I’m grinning, reading a new article in Wired - and the backlash in the comment stream below – regarding “Bronies,” young men who enjoy the “reimagined” cartoon show My Little Pony – Friendship is Magic. It’s frankly hilarious to see the upset stirred up in the comments, because it reminds me of the criticism an earlier generation of computer “geeks” and “nerds” got in the 1980s. E.g. it’s the death of American civilization, it’s the death of manhood as we know it, blah blah blah.
There’s also a throwaway reference to girls who got “sideeyed” for watching the Transformers cartoon during the same period (and you just know thousands of girls weren’t just “watching with their brother”, but mesmerized by Peter Cullen and company).
I had a friend who happily collected My Little Pony in her teens – when she wasn’t reading science fiction novels, listening to punk music, or playing computer games. But she wasn’t the target audience – nor did the latest incarnation expect popularity among older men in their late teens, 20s and 30s. But the passion these fans have for the new show is really infectious. Clearly both they and the creators of the show have a healthy sense of humor, judging by the many fan videos springing up online. Come on, who wouldn’t rather watch multicolored ponies stalking Nazis, rather than Brad Pitt?
Apparently, good storytelling and quality animation have everything to do with the show’s popularity – Lauren Faust, an animator, writer and producer is given much of the credit. I’ll be keeping my eye out for her from now on.
Christmas music. Some people hate it, most of us love it, but we get tired of hearing the same fifteen songs being recorded and rerecorded by different artists and overplayed on the radio. So I went on a hunt. Thanks to the generosity of folks who have placed rare gems on the web, I’ve collected a stack of fun videos that are not the same fifteen songs about Christmas, New Year’s, and enjoying the winter holidays… not the ones typically played in the US (the UK and Ireland seem to rotate more of their music, so some of the tracks may be more familiar to anyone reading in those countries!) They’ve been assembled into playlists, so you can crank up the volume on your computer speakers, or play it on your phone. All in all, it’s well over two hours of music. Consider it just one of our presents back to you!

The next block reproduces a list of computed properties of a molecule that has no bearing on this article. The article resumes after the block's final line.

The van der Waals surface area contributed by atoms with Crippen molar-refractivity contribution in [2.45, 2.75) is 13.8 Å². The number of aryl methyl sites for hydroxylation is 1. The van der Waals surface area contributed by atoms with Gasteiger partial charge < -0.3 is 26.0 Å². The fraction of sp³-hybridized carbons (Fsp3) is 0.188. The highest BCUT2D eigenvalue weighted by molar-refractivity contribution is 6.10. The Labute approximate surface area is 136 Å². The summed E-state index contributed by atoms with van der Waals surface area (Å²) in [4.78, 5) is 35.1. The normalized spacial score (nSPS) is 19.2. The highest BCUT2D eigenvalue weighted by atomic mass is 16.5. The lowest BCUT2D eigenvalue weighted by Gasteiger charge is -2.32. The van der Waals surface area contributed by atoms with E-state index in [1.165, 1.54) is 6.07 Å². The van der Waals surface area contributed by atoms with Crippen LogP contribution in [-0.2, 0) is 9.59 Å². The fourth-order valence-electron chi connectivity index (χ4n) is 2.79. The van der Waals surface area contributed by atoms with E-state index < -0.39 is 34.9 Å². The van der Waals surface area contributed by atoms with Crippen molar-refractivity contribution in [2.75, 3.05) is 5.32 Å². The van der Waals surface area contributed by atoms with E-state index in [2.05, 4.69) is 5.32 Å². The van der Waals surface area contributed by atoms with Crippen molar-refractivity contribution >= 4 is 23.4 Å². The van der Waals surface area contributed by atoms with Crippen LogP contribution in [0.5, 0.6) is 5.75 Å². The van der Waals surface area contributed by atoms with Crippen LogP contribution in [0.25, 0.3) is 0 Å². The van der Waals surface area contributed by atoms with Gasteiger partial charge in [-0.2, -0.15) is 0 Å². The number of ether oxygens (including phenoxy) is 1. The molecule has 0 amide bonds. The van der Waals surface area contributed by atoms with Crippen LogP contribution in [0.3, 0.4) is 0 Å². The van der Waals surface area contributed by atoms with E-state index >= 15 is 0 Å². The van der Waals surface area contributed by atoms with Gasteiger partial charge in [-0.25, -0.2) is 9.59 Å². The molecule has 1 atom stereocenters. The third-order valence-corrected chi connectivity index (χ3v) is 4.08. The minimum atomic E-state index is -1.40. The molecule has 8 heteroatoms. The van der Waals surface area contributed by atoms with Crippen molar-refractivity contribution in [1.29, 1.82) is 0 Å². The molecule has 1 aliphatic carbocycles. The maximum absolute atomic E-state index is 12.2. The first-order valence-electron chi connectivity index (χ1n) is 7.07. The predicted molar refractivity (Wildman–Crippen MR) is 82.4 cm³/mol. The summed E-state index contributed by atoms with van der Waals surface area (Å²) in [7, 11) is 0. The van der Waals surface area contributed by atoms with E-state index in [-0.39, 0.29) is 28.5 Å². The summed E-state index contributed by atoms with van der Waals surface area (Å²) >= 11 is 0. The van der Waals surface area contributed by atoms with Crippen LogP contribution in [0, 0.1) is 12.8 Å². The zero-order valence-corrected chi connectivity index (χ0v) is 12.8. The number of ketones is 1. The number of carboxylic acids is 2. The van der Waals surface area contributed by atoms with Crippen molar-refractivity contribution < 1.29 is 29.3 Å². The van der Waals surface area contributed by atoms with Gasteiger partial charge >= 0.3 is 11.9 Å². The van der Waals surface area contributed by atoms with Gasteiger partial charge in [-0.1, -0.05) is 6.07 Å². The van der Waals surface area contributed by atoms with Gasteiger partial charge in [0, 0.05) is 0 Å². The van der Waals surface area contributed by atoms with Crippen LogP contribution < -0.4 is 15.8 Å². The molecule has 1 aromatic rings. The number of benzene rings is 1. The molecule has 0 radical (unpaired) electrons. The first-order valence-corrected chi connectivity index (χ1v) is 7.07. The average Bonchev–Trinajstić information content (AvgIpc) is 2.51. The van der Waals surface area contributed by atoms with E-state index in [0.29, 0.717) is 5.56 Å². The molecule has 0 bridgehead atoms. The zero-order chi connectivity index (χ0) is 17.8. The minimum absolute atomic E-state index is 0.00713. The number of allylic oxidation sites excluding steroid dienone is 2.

There are fifteen interesting tracks from the 1940s you may not know as well here, bookended by the Andrews Sisters, who sing both “Christmas Island” and the “Merry Christmas Polka”.
And here’s a list of lesser-known 1950s Christmas and other holiday tunes, such as Stan Freberg’s “Green Christmas,” Gracie Fields’ “Little Donkey,” Joni James’ “Nina Non,” Cathy and Elliot Lewis (of OTR / radio drama fame) wishing us “Happy Holidays”, and Louis Armstrong’s “Cool Yule”.
The tracks spanning the 1960s, and into 1970 proper, are a wide range of musical styles, and show a little of what was going on in the world then. Some tracks include The Marcels’ “Merry Twistmas,” Paul and Paula’s “Holiday Hootenanny”, Bing Crosby’s fun “Christmas Dinner Country Style”, Buck Owens’ “Santa Looked a Lot Like Daddy,” and yes, the Royal Guardsmen’s “Snoopy’s Christmas”. This last was a sequel to “Snoopy vs. the Red Baron,” and reflects the real-life Christmas armistice of World War I.
Then this grouping, of the 1970s and 1980s, which contains as just a smattering, Jethro Tull’s “Ring Out Solstice Bells,” David Essex’s “A Winter’s Tale”, Da Yooper’s “Rusty Chevrolet,” Jona Lewie’s “Stop the Cavalry”, Boney M’s “Zion’s Daughter”, Chris de Burgh’s “A Spaceman Came Travelling,” Merle Haggard’s “Santa Claus and Popcorn,” Sting’s “Gabriel’s Message,” “What Can You Get a Wookiee for Christmas”, and “Santa Claus Must Be Polish” by Bobby Vee. It also has one cheat: it ends with “Christmas Wrapping,” by the Waitresses. While it’s been covered by the Spice Girls and by the Donnas, it’s still an offbeat classic, and while it hits heavy rotation in some markets, others don’t play it so often. This is an interesting article that goes into the “how” of “Christmas Wrapping” – hosted on the songwriter’s website.